Governments need to focus on developing film-making infrastructure alongside fiscal incentives.

In the first of a series of regular guest columns by Jonathan Olsberg, the Chairman of UK creative industries consultancy Olsberg•SPI says that governments need to also focus on developing film-making infrastructure alongside fiscal incentives.

A fiscal incentive – such as a rebate or tax shelter – can be a relatively simple lever to pull when trying to attract lucrative film and television productions to a territory.

The introduction of a generous fiscal incentive will turn the heads of producers and – crucially – its effects can be seen and understood fairly rapidly by decision-makers. To this end, recent years have seen a host of new or enhanced incentives introduced around the world as territories aim to attract shoots of varying types in a highly competitive landscape.

Governments have come to understand very well the attractive range of benefits that accrue from this activity, with film and television production creating a significant economic impact. For example, according to figures from Film London, 20th Century Fox’s TV series 24: Live Another Day has had a total production spend of approximately £37m during a UK shoot of over six months, employing a core crew of 130 that was supplemented by over 500 temporary crew. The production also had a UK cast of around 150 plus thousands of extras.

In addition to spend and job creation such projects can develop cutting-edge skills and deliver a range of other advantages for tourism, culture and so on.

These are also sectors undergoing significant growth. Driven by rising consumer demand for screen content – both in fast-rising markets like China and through new digital platforms in existing markets – production is strong. Official UK statistics released in January revealed that the creative industries – of which film and TV are a key part – are worth £71.4bn per year to the UK economy and with growth of almost 10% in 2012 outperformed all other sectors of UK industry.

But incentives are not the only levers that governments should pull in a bid to be globally competitive. Finance may be a central consideration for producers looking at where to base their projects, but a range of factors also come into play including studio facilities, infrastructure and skills. This point was underlined by UK Chancellor George Osborne at an event on creative sector tax reliefs at BAFTA in April, telling attendees that he understood that UK success was not only about tax incentives, and speaking about the UK’s skills and talent base.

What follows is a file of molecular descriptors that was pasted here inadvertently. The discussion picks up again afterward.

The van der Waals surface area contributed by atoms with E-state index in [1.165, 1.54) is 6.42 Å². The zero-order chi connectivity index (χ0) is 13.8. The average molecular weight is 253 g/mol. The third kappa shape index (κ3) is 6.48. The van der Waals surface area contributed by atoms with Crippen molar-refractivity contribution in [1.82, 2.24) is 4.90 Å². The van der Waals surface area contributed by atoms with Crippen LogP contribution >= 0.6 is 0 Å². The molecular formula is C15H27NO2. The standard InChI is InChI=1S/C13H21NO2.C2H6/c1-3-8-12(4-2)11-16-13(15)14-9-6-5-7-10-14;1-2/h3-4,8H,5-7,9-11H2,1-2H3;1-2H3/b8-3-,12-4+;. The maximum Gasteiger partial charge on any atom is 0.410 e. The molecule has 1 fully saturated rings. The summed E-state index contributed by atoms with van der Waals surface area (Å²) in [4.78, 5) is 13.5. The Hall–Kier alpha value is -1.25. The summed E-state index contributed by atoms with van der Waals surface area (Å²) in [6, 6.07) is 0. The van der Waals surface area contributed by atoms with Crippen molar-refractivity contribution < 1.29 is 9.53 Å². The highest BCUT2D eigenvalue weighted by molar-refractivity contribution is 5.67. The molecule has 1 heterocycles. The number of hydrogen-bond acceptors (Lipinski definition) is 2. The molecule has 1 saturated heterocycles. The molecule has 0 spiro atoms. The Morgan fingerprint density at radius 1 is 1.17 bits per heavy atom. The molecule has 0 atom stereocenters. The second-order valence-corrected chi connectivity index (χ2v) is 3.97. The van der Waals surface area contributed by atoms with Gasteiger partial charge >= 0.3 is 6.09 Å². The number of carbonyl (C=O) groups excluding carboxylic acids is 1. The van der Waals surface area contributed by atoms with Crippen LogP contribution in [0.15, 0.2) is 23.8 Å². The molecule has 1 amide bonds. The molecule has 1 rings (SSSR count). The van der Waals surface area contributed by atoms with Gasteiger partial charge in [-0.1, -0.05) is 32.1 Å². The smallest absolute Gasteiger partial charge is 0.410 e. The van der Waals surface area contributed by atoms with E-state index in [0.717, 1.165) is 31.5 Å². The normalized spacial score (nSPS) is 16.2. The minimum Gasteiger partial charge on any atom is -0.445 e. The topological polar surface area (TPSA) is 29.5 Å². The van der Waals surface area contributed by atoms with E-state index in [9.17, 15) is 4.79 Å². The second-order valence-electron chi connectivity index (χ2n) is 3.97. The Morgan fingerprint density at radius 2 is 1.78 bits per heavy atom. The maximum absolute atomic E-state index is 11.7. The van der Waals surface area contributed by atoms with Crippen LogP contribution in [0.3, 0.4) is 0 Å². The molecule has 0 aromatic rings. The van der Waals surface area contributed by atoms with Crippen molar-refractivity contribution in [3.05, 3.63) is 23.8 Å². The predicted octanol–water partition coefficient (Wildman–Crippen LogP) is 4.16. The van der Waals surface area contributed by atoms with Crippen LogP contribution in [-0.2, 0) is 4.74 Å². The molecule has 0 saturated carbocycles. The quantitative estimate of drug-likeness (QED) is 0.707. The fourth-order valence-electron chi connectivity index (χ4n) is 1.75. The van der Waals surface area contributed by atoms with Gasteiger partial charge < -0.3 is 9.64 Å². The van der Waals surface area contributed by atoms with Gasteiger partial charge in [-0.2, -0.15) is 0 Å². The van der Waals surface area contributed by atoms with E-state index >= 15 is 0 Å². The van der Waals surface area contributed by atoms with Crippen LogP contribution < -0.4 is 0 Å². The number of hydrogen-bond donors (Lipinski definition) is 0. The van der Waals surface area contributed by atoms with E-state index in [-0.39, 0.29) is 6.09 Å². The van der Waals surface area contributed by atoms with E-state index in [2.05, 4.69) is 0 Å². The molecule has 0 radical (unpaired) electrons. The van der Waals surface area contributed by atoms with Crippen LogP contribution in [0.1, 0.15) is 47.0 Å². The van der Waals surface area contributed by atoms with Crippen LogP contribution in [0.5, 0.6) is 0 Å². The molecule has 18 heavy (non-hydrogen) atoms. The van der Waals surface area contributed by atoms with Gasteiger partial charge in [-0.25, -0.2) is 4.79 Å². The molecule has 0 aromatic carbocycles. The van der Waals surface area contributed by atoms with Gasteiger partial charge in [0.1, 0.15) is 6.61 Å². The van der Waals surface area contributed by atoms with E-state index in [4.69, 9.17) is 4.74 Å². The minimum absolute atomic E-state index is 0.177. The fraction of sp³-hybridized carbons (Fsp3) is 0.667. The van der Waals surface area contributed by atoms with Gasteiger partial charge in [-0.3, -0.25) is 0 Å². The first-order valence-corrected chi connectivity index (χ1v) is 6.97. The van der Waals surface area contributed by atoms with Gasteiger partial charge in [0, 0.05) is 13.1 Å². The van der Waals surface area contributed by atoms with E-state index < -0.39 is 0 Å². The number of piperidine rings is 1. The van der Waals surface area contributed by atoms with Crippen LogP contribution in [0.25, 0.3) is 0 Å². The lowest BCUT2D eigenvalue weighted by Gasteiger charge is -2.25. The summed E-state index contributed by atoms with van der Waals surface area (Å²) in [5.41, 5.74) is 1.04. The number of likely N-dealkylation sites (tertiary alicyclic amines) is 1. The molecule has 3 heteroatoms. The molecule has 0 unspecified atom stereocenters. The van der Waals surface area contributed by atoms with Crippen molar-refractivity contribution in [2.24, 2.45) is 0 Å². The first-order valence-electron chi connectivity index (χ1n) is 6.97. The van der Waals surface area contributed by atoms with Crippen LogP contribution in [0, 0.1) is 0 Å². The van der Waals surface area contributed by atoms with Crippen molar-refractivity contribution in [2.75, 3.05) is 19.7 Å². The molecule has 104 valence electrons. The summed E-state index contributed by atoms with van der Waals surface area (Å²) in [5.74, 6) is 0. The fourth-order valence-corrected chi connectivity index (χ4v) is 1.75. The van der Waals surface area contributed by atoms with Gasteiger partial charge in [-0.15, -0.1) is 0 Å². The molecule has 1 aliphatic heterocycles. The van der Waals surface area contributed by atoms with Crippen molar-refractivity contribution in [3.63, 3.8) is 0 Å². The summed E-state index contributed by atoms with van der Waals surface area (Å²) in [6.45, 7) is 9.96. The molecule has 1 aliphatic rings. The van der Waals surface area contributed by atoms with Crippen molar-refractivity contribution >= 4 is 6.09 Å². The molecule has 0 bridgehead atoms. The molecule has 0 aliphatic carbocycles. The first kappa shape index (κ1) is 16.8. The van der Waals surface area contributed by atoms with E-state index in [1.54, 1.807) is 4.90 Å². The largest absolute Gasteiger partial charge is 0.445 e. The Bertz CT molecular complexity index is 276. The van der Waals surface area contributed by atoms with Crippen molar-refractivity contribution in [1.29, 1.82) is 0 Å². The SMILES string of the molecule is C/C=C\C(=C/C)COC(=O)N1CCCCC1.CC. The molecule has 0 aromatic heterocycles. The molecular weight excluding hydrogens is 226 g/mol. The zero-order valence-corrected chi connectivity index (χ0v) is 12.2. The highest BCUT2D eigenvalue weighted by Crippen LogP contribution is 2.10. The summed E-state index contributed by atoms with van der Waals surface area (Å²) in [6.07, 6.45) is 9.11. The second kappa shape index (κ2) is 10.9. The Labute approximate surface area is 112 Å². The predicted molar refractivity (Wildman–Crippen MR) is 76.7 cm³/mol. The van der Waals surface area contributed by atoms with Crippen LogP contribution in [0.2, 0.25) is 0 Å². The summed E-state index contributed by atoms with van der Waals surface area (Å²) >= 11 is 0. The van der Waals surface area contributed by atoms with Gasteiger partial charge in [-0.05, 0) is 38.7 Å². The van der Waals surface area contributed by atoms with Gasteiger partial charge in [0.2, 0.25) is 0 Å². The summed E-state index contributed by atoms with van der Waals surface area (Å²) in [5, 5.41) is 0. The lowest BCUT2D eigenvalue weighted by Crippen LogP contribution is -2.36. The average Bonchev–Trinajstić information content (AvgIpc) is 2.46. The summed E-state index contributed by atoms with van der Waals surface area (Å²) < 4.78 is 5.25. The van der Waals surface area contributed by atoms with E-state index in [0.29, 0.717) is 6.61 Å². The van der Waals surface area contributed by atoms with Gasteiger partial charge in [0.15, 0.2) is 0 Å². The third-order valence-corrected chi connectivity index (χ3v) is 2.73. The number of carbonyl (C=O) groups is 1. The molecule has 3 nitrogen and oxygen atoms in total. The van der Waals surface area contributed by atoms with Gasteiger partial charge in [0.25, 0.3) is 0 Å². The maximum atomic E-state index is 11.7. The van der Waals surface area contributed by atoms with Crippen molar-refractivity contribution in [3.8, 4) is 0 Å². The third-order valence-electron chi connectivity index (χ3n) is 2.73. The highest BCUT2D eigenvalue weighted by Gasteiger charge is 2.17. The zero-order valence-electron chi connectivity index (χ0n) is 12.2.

Studios provide the bedrock of a territory’s production offer. Not only are they essential in providing the controllable, dedicated shooting space necessary for high-end projects but they also function as de facto creative hubs, providing a focal point for crews and specialist support companies and acting as platforms for future growth.

In the drive to provide an attractive fiscal environment for high-end productions governments should not overlook the importance of such facilities – even if their benefits can be less straightforward to quantify. While the effectiveness of a tax break can be understood fairly rapidly a studio development proposal can be harder to assess from a public policy standpoint. Studios are longer-term investments, increasing in value as the flow of production builds a skills and knowledge base around them.  

Territories looking to establish or strengthen their attractiveness to productions should be thinking far ahead with infrastructure planning. Olsberg•SPI’s work in this area for clients in the UK and around the world shows that it is vital that incentives are underpinned by a focus on developing suitable infrastructure.

The supply of dedicated studio space has at times fallen behind the demand in some territories, with an upturn in interest in so-called ‘pop-up’ spaces: former industrial buildings that can be adapted for shoots. While some film-makers like the seemingly lower cost and flexibility of such sites the convenience of a purpose-built site is clear, and purpose-built studios are critically important at a time when high-end digital film-making has such technical demands. If they do not exist in a country or region, any new incentive is in danger of failing to deliver against expectations.

In the UK the market is adapting quickly to a robust production sector, with expansion plans at existing UK facilities like Elstree, Titanic Studios in Northern Ireland and The Bottle Yard Studios in Bristol, and new projects coming on stream such as a recently announced studio in Wales, operated by Pinewood, and a potential Scottish studio. Meanwhile, the international market is also seeing new builds such as Pinewood Iskandar Malaysia Studios. Particularly interesting is the regional focus of some of the new plans, representing the fact that funders are confident that productions can be drawn away from the established centres as long as there is infrastructure in place.

In this fast-moving industry it is vital that authorities understand that a competitive edge is not sharpened by incentives alone. Tax breaks may remain a major draw but investing in infrastructure will help build for a healthy long-term future – and can make the difference between securing a consistent level of high-value production and losing it.

For more on Olsberg•SPI visit the website.